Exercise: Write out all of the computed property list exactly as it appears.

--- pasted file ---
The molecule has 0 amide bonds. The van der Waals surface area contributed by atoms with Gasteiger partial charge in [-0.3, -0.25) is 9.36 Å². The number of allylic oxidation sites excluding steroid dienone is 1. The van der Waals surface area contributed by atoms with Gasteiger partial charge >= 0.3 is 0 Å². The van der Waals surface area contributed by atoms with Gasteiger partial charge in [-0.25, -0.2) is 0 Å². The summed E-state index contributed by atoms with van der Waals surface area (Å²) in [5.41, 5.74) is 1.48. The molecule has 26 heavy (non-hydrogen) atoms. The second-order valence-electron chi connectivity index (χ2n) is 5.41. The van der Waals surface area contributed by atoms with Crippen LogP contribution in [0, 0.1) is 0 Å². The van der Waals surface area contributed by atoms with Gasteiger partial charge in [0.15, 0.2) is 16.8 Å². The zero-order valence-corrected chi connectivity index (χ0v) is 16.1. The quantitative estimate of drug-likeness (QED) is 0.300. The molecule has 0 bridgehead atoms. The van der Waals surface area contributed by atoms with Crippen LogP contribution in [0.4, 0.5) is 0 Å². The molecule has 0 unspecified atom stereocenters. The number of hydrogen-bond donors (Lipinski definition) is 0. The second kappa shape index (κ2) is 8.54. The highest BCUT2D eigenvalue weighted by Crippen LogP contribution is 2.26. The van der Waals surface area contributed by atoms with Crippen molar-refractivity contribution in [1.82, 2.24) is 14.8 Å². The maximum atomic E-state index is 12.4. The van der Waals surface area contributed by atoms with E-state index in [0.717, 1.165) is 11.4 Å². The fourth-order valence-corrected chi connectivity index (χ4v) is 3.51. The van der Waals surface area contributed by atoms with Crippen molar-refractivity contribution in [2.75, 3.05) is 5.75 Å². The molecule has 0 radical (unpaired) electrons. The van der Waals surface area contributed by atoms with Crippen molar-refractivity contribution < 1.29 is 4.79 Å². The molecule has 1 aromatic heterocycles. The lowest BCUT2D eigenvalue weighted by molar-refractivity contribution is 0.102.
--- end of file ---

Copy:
The molecule has 0 amide bonds. The van der Waals surface area contributed by atoms with Gasteiger partial charge in [-0.3, -0.25) is 9.36 Å². The number of allylic oxidation sites excluding steroid dienone is 1. The van der Waals surface area contributed by atoms with Gasteiger partial charge >= 0.3 is 0 Å². The van der Waals surface area contributed by atoms with Gasteiger partial charge in [-0.25, -0.2) is 0 Å². The summed E-state index contributed by atoms with van der Waals surface area (Å²) in [5.41, 5.74) is 1.48. The molecule has 26 heavy (non-hydrogen) atoms. The second-order valence-electron chi connectivity index (χ2n) is 5.41. The van der Waals surface area contributed by atoms with Crippen LogP contribution in [0, 0.1) is 0 Å². The van der Waals surface area contributed by atoms with Gasteiger partial charge in [0.15, 0.2) is 16.8 Å². The zero-order valence-corrected chi connectivity index (χ0v) is 16.1. The quantitative estimate of drug-likeness (QED) is 0.300. The molecule has 0 bridgehead atoms. The van der Waals surface area contributed by atoms with Crippen LogP contribution in [0.4, 0.5) is 0 Å². The molecule has 0 unspecified atom stereocenters. The number of hydrogen-bond donors (Lipinski definition) is 0. The second kappa shape index (κ2) is 8.54. The highest BCUT2D eigenvalue weighted by Crippen LogP contribution is 2.26. The van der Waals surface area contributed by atoms with Crippen molar-refractivity contribution in [1.82, 2.24) is 14.8 Å². The maximum atomic E-state index is 12.4. The van der Waals surface area contributed by atoms with E-state index in [0.717, 1.165) is 11.4 Å². The fourth-order valence-corrected chi connectivity index (χ4v) is 3.51. The van der Waals surface area contributed by atoms with Crippen molar-refractivity contribution in [2.75, 3.05) is 5.75 Å². The molecule has 0 radical (unpaired) electrons. The van der Waals surface area contributed by atoms with Crippen molar-refractivity contribution < 1.29 is 4.79 Å². The molecule has 1 aromatic heterocycles. The lowest BCUT2D eigenvalue weighted by molar-refractivity contribution is 0.102.